SHILLONG, Jan 18: Beef sellers in the state under the banner of Khasi Jaintia Butchers Welfare Association (KJBWA) will shut shop for a fortnight in protest against the failure of the authorities to stop the smuggling of cattle to neighbouring Bangladesh.
According to the KJBWA, the strike will be in force from today (Jan 18) till February 3.
The KJBWA, also informed that after February 3, the sale of beef will resume but the rate will have to be hiked.
“We can’t stop selling beef forever. This is our livelihood,” KJBWA, vice-president, Generious Warlarpih told the media today.
Warlarpih informed that due to the high demand of beef in Bangladesh, the cattle traders from Assam are not anymore willing to sell their cattle to the local beef vendors at Khapara (Ri-Bhoi) cattle market.
“We are not able to buy the cattle since these have been specially stipulated to be smuggled into Bangladesh,” Warlarpih alleged adding that there is very high demand for beef in Bangladesh.
According to the members of the KJBWA at the moment the rate of beef in the state is Rs 280 per kilogram (with bones) and Rs 320 per kilogram (boneless).
The KJBWA said that it was estimated that around 20 truck load of cattle are smuggled into Bangladesh on a daily basis from the cattle market at Khapara. In each truck 17 to 18 cattle are horded.
The cattle destined for Bangladesh are dropped either at Laitlyngkot or Pynursla in East Khasi Hils district.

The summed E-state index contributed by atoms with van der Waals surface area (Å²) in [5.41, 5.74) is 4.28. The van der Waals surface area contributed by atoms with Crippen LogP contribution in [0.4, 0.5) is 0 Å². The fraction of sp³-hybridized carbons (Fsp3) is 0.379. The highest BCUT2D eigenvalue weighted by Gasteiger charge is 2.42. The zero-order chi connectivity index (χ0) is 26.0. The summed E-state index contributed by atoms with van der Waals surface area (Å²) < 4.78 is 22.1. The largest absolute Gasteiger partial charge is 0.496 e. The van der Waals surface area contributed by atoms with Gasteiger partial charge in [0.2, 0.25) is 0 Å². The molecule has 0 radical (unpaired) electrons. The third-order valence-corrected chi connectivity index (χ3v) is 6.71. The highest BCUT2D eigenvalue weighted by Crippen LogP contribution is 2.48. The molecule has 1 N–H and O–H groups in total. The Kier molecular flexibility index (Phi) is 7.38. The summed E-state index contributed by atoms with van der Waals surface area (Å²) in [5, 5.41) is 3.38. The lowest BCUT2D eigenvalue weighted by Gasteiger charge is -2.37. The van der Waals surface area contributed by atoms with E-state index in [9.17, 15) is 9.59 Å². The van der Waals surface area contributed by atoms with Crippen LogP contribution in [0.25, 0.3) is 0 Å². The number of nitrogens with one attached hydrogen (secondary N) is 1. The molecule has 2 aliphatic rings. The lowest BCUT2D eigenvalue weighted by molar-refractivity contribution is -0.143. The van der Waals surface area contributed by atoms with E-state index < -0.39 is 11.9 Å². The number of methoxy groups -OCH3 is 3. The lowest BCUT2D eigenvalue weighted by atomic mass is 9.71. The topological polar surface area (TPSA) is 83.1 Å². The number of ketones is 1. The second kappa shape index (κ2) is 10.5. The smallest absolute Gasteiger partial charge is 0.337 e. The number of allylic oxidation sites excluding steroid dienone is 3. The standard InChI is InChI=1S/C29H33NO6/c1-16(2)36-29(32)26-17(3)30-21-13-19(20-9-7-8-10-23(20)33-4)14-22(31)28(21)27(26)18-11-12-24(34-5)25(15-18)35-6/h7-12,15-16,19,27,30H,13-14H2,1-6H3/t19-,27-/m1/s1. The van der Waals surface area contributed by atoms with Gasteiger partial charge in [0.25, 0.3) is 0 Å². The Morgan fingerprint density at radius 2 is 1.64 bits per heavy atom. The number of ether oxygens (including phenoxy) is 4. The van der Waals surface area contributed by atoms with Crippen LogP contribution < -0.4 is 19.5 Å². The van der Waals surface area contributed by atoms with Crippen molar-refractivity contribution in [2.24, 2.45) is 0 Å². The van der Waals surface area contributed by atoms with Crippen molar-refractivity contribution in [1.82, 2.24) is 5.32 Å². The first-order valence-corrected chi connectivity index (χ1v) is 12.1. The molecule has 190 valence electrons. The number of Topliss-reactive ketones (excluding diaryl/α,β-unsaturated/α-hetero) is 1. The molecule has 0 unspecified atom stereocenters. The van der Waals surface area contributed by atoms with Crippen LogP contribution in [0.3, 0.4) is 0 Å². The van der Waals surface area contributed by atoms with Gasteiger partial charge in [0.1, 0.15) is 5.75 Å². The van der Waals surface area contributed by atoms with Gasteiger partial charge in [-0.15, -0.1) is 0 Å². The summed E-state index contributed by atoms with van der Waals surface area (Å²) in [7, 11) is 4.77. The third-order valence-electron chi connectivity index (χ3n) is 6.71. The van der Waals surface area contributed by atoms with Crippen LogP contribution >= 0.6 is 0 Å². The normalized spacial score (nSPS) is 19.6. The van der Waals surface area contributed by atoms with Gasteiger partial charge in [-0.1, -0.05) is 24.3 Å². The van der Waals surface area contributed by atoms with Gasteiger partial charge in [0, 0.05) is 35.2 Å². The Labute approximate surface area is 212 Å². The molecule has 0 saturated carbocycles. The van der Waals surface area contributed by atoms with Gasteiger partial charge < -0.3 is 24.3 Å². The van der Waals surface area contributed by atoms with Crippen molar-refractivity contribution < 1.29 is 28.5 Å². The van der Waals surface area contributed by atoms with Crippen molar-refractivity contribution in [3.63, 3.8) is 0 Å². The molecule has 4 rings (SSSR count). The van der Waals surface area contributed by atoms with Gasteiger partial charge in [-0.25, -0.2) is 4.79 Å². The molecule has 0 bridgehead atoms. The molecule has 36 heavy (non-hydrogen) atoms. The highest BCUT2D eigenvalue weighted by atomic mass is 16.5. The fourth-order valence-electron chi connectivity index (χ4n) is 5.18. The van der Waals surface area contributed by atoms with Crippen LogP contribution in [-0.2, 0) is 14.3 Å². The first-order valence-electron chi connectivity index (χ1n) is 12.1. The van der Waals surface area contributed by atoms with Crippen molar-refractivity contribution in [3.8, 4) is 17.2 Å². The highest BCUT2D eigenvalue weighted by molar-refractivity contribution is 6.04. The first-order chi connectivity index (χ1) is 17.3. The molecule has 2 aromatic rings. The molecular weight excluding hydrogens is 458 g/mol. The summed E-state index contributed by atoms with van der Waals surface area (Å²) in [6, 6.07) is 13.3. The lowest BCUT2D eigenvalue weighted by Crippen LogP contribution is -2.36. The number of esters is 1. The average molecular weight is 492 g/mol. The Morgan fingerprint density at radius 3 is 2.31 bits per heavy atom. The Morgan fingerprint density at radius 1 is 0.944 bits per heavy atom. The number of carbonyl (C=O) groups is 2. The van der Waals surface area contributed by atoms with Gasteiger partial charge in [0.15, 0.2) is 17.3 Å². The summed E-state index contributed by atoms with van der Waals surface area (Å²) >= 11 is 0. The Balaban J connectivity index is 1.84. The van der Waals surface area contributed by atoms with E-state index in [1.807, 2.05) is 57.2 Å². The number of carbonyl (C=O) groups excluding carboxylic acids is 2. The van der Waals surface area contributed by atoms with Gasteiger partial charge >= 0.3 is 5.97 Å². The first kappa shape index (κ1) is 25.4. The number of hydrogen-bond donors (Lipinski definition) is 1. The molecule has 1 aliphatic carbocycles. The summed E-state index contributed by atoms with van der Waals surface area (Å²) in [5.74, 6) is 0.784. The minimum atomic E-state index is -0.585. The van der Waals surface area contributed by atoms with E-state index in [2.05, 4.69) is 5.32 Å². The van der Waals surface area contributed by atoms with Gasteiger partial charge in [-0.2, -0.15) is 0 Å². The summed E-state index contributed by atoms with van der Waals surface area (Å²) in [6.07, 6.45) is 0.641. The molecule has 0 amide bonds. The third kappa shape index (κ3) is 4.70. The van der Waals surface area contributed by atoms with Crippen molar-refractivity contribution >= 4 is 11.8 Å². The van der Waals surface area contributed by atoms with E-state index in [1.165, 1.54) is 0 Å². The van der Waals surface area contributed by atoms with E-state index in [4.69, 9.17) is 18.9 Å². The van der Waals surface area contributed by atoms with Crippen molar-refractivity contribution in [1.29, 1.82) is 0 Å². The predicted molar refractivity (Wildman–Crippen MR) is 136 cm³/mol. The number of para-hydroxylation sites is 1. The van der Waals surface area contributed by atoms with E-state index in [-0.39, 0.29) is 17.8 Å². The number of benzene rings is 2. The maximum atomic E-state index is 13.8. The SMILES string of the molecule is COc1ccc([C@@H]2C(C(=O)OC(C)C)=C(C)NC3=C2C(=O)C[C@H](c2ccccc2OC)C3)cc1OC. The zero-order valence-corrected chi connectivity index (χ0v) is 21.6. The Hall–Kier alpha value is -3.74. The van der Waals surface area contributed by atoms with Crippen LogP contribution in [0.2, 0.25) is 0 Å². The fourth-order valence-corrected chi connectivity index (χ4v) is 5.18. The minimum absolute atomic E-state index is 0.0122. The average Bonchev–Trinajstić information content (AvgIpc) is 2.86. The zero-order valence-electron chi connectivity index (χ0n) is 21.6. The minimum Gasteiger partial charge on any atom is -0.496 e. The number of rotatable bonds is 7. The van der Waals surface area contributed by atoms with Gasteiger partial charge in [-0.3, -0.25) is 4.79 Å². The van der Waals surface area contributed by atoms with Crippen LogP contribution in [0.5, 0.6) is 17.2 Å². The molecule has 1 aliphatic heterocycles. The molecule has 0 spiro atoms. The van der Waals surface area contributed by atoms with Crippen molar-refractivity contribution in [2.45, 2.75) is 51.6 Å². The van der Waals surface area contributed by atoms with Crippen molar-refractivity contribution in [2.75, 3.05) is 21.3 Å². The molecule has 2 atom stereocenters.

The KJBWA, vice-president also informed that for one day on January 21, the members of the association will sell beef which they had bought from an auction by the Customs Department.
“We will share among ourselves the 74 cattle which we bought at an auction by the Customs department,” Warlarpih informed.
It may be mentioned that last week the East Khasi Hills police seized 126 cattle out of which 74 were initially kept at Pynursla police station and brought to Shillong for auctioning.
He however alleged that the 52 cattle which were kept at Mawngap outpost and subsequently auctioned maged to reach its intended destition.
“We know for sure that the 52 cattle was bought by one person who is not our member and were subsequently smuggled into Bangladesh,” Warlarpih alleged.
Meanwhile, the KJBWA appreciated the East Khasi Hills police for being proactive and seizing the 126 cattle.